At least one IWM photo in dry weather showed the main deck as I would expect to see wood in a monochrome photo so I think it's AP507C hull and superstructure with AP507A decks bar the wooden main deck for early service, the camo having been overpainted during fitting out.

Link to comment
Share on other sites

There are photographs of DoY fitting out at John Brown Clydebank and then being towed down the Clyde wearing camouflage. So that is before 9 Sept 1941. She then went to Rosyth where she arrived the next day.

 

The above photo in post #3 was, I'm pretty certain, taken at Rosyth judging by the dock layout, background etc. She sailed from Rosyth on 2nd Nov in company with the cruiser Berwick. And the cruiser in the background is.....Berwick! The giveaway beingbthe camouflage scheme. So I think that the date given of 17 Oct is pretty accurate.

 

The next time the pair were at Rosyth together was in 1943 when DoY was wearing camouflage again.

 

 

  • Thanks 1
Link to comment
Share on other sites

15 minutes ago, EwenS said:

There are photographs of DoY fitting out at John Brown Clydebank and then being towed down the Clyde wearing camouflage. So that is before 9 Sept 1941. She then went to Rosyth where she arrived the next day.

 

The above photo in post #3 was, I'm pretty certain, taken at Rosyth judging by the dock layout, background etc. She sailed from Rosyth on 2nd Nov in company with the cruiser Berwick. And the cruiser in the background is.....Berwick! The giveaway beingbthe camouflage scheme. So I think that the date given of 17 Oct is pretty accurate.

 

 

Supporting my theory the camouflage was removed before she went to sea, thank you for the help in removing my confusion.

Link to comment
Share on other sites

1 hour ago, rossm said:

Supporting my theory the camouflage was removed before she went to sea, thank you for the help in removing my confusion.

Well to get from the Clyde to Rosyth she had to sail all the way round the north of Scotland so she was "at sea".😉

  • Haha 1
Link to comment
Share on other sites

9 hours ago, Our Ned said:

Is Alan Raven's "Elite booklet" the same as Alan Raven Ensign 1: King George the Fifth Class Battleships (London: Bivouac Books, 1972)?

Yes, I have the Ensign booklet, senior moment :oops:

Link to comment
Share on other sites

8 hours ago, EwenS said:

Well to get from the Clyde to Rosyth she had to sail all the way round the north of Scotland so she was "at sea".😉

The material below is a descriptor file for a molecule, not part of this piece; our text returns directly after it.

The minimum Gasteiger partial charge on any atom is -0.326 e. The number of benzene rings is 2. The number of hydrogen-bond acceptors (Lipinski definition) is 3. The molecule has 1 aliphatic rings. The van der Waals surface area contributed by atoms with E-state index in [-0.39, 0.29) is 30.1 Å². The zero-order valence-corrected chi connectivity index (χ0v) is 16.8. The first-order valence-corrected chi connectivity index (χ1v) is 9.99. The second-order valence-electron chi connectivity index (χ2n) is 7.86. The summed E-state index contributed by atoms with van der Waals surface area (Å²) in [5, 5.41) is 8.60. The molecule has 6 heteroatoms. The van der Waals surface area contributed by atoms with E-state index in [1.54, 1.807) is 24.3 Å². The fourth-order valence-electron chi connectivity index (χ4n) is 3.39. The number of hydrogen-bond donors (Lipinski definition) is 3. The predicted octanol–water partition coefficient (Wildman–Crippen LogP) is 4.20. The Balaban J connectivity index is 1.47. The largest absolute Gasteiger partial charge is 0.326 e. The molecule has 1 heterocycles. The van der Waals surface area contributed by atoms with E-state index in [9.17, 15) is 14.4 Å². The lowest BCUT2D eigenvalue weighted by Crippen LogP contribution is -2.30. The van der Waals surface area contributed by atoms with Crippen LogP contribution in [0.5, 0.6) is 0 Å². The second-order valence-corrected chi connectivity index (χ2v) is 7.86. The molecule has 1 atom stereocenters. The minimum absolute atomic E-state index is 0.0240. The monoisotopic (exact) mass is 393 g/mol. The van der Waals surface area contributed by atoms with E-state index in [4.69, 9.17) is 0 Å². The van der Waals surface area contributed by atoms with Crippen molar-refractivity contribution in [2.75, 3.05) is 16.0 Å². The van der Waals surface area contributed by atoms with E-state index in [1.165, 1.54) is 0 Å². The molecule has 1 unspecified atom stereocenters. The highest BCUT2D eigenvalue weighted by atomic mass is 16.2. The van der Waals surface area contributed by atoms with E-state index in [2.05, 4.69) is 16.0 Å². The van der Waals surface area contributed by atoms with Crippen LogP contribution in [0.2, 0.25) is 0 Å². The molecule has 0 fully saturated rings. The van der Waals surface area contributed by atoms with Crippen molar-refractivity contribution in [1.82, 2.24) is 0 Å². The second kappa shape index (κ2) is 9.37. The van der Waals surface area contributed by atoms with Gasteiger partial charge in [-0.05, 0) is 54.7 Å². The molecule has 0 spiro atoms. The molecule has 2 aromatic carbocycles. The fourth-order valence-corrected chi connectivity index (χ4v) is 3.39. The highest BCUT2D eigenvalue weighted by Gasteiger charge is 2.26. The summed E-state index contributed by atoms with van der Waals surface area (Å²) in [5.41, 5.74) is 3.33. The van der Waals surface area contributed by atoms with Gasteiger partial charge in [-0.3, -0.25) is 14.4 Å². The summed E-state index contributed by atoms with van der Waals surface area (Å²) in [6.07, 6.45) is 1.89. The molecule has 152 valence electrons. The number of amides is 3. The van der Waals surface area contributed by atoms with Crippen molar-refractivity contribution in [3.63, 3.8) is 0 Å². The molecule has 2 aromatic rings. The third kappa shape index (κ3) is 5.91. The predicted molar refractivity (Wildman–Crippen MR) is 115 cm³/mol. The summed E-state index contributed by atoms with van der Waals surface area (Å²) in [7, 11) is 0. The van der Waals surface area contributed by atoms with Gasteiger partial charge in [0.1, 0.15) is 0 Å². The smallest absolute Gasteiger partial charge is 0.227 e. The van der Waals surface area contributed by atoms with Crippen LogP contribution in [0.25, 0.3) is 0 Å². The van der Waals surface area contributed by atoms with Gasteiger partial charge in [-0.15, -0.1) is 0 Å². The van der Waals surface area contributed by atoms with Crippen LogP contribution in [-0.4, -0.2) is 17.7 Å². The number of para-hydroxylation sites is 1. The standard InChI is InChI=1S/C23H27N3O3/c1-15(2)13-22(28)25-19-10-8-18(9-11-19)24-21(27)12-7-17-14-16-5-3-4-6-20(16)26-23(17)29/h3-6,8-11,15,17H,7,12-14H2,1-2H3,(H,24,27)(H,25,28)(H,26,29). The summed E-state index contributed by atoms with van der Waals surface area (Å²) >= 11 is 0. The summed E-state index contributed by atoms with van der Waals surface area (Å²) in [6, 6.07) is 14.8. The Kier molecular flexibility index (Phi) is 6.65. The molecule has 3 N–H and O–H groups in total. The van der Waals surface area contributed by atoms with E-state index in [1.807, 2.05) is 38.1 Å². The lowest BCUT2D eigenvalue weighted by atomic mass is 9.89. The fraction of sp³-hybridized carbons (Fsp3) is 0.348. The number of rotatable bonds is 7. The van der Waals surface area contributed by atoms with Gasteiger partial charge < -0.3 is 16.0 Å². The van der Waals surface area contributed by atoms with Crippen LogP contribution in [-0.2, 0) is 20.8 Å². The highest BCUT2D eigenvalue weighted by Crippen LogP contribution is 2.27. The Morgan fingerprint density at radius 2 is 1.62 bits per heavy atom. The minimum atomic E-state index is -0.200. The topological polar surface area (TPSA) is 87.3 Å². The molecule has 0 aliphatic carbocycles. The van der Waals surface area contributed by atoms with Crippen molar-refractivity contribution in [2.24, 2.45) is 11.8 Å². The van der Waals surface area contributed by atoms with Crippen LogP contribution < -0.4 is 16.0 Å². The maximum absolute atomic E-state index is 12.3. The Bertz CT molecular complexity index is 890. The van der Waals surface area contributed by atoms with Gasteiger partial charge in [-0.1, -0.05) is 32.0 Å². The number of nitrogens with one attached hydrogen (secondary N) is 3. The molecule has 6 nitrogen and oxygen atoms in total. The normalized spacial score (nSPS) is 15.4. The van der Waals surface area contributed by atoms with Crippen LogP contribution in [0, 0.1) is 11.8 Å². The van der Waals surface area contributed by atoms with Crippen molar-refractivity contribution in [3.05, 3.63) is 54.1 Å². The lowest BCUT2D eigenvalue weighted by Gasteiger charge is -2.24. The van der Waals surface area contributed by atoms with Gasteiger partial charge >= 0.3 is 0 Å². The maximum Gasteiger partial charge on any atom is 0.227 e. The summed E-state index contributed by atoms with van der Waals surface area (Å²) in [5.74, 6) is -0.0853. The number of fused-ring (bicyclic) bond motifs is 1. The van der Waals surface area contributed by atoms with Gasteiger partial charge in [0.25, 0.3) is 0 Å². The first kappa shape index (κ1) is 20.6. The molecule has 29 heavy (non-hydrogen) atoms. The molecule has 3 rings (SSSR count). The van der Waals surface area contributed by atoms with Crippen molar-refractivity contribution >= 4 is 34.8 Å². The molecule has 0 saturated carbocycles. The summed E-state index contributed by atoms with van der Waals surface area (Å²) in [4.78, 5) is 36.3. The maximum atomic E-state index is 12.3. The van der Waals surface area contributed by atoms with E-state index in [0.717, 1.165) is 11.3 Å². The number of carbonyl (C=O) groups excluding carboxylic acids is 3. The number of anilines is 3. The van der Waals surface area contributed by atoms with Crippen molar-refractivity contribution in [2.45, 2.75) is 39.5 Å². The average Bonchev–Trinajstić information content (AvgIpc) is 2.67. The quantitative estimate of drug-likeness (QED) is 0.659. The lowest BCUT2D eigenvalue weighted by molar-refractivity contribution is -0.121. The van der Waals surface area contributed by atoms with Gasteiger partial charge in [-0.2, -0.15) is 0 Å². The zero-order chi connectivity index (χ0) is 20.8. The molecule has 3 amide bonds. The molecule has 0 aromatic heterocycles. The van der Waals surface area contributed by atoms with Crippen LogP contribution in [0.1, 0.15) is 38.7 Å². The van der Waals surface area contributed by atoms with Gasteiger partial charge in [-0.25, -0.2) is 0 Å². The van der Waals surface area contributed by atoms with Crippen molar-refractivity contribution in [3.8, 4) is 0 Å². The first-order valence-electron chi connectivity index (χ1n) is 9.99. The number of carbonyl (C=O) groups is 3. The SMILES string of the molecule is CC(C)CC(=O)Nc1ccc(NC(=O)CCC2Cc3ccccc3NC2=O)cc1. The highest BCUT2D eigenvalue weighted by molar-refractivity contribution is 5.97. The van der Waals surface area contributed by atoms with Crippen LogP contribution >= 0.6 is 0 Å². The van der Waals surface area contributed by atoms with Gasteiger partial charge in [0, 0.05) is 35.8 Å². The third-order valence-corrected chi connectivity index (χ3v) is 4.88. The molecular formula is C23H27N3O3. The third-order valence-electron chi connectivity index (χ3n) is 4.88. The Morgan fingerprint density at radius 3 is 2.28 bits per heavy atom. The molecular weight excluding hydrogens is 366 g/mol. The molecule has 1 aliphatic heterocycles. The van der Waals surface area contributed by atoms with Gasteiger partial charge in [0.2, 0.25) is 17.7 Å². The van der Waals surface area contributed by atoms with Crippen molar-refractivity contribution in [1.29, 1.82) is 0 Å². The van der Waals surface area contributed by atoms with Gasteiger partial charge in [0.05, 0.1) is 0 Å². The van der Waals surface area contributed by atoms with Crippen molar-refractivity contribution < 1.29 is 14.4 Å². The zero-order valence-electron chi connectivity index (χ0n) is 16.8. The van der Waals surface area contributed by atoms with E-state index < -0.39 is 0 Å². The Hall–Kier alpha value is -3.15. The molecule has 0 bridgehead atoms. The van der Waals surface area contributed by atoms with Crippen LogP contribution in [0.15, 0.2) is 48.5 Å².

So she was launched in 1940, towed down the Clyde in September 1941 and made a sea voyage to be fitted out at Rosyth. I'm not familiar with ships, nor with the geography of anywhere north of Exeter 😁, I just assumed fitting out had to occur before she went to sea.

 

Therefore the camouflage was used for just the one voyage before she started active service. A good excuse for just going overall grey.

Link to comment
Share on other sites

The standard overall grey scheme at home in 1941 was overall 507A - Dark Grey, Home Fleet Shade, often somewhat abbreviated to just "Home Fleet Grey".

 

Where older references get messy, as Graham pointed out, is that 3-4 decades ago someone with a very incomplete set of records and a lot of anecdotal material collected tried to use "common sense" to fill in some gaps and made a significant error which was then foundational in lots of derivative work of his own and heavily copied and repeated in numerous books since. This error is the fallacy that since 507A = Dark Grey and 507C = Light Grey, then 507B must be Medium Grey between the two. In truth 507A and 507B were identical in colour and only the matt or semi-gloss finish respectively differentiated them. This expectation to see 3 distinct tones has corrupted all sorts of things. There are 3 tone schemes featuring black, 507A and 507C. There are others which feature 507A, 507C and a mixed grey between. Both are described by Raven and others since as 507A, B and C. One 3-tone scheme that springs to mind described as 507A, B and C by Raven is actually believed to have been MS1, B5 and 507C. There are ships of the Home Fleet which were painted 507A with their decks painted a darker tone from menu of non-slip paints (Not from the 507 linseed oil paint family) and a very dark stain for wooden decks made from thinned Japan Black. These are described by Raven and others as 507B hull with 507A decks and turret tops etc. In short, all the colour callouts derived from not actually knowing what the paints were called or what they looked like need to be treated with extreme caution as they're all derived from a fundamental mistake.

  • Like 2
  • Thanks 1
Link to comment
Share on other sites

1 hour ago, rossm said:

So she was launched in 1940, towed down the Clyde in September 1941 and made a sea voyage to be fitted out at Rosyth. I'm not familiar with ships, nor with the geography of anywhere north of Exeter 😁, I just assumed fitting out had to occur before she went to sea.

 

Therefore the camouflage was used for just the one voyage before she started active service. A good excuse for just going overall grey.